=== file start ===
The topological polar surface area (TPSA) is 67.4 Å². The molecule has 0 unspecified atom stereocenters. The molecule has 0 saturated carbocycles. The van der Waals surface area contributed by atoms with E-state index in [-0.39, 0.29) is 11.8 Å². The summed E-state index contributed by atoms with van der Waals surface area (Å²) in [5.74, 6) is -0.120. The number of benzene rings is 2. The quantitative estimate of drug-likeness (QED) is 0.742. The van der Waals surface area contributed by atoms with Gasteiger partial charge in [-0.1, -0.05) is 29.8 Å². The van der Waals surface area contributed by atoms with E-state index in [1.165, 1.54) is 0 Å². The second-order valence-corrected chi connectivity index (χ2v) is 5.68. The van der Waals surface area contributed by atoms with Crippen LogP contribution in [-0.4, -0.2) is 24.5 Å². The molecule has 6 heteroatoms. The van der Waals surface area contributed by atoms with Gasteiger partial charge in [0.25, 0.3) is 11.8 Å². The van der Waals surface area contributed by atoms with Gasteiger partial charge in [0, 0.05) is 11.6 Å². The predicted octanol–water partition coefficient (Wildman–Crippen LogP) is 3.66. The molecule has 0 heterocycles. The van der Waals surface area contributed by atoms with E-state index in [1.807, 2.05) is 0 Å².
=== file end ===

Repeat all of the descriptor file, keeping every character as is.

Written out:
The topological polar surface area (TPSA) is 67.4 Å². The molecule has 0 unspecified atom stereocenters. The molecule has 0 saturated carbocycles. The van der Waals surface area contributed by atoms with E-state index in [-0.39, 0.29) is 11.8 Å². The summed E-state index contributed by atoms with van der Waals surface area (Å²) in [5.74, 6) is -0.120. The number of benzene rings is 2. The quantitative estimate of drug-likeness (QED) is 0.742. The van der Waals surface area contributed by atoms with Gasteiger partial charge in [-0.1, -0.05) is 29.8 Å². The van der Waals surface area contributed by atoms with E-state index in [1.165, 1.54) is 0 Å². The second-order valence-corrected chi connectivity index (χ2v) is 5.68. The van der Waals surface area contributed by atoms with Crippen LogP contribution in [-0.4, -0.2) is 24.5 Å². The molecule has 6 heteroatoms. The van der Waals surface area contributed by atoms with Gasteiger partial charge in [0.25, 0.3) is 11.8 Å². The van der Waals surface area contributed by atoms with Gasteiger partial charge in [0, 0.05) is 11.6 Å². The predicted octanol–water partition coefficient (Wildman–Crippen LogP) is 3.66. The molecule has 0 heterocycles. The van der Waals surface area contributed by atoms with E-state index in [1.807, 2.05) is 0 Å².